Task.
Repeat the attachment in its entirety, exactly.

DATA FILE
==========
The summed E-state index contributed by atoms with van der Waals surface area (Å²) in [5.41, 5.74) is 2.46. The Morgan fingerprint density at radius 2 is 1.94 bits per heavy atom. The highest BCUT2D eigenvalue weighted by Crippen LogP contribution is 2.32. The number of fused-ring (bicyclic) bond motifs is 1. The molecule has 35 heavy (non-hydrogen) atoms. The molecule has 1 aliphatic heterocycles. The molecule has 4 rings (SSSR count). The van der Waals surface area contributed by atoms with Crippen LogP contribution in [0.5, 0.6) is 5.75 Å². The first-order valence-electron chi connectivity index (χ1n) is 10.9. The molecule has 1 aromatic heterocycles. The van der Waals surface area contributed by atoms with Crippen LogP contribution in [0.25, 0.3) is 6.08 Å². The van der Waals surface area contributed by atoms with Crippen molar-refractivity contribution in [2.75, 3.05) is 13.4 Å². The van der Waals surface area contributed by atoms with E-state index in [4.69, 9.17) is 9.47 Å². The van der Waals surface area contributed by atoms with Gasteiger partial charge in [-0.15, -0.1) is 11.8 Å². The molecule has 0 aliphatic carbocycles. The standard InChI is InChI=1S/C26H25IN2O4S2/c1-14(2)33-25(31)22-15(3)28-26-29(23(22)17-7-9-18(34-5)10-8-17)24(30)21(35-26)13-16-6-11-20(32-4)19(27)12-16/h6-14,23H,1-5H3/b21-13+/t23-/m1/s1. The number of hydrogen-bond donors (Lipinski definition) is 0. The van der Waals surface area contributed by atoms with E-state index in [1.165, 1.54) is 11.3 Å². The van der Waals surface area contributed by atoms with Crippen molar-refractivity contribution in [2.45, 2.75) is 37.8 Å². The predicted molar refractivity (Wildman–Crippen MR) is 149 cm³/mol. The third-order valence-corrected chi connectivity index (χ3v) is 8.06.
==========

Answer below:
The summed E-state index contributed by atoms with van der Waals surface area (Å²) in [5.41, 5.74) is 2.46. The Morgan fingerprint density at radius 2 is 1.94 bits per heavy atom. The highest BCUT2D eigenvalue weighted by Crippen LogP contribution is 2.32. The number of fused-ring (bicyclic) bond motifs is 1. The molecule has 35 heavy (non-hydrogen) atoms. The molecule has 1 aliphatic heterocycles. The molecule has 4 rings (SSSR count). The van der Waals surface area contributed by atoms with Crippen LogP contribution in [0.5, 0.6) is 5.75 Å². The first-order valence-electron chi connectivity index (χ1n) is 10.9. The molecule has 1 aromatic heterocycles. The van der Waals surface area contributed by atoms with Crippen LogP contribution in [0.25, 0.3) is 6.08 Å². The van der Waals surface area contributed by atoms with Crippen molar-refractivity contribution in [2.75, 3.05) is 13.4 Å². The van der Waals surface area contributed by atoms with E-state index in [4.69, 9.17) is 9.47 Å². The van der Waals surface area contributed by atoms with Gasteiger partial charge in [-0.15, -0.1) is 11.8 Å². The molecule has 0 aliphatic carbocycles. The standard InChI is InChI=1S/C26H25IN2O4S2/c1-14(2)33-25(31)22-15(3)28-26-29(23(22)17-7-9-18(34-5)10-8-17)24(30)21(35-26)13-16-6-11-20(32-4)19(27)12-16/h6-14,23H,1-5H3/b21-13+/t23-/m1/s1. The number of hydrogen-bond donors (Lipinski definition) is 0. The van der Waals surface area contributed by atoms with E-state index in [1.165, 1.54) is 11.3 Å². The van der Waals surface area contributed by atoms with Crippen molar-refractivity contribution in [2.45, 2.75) is 37.8 Å². The predicted molar refractivity (Wildman–Crippen MR) is 149 cm³/mol. The third-order valence-corrected chi connectivity index (χ3v) is 8.06.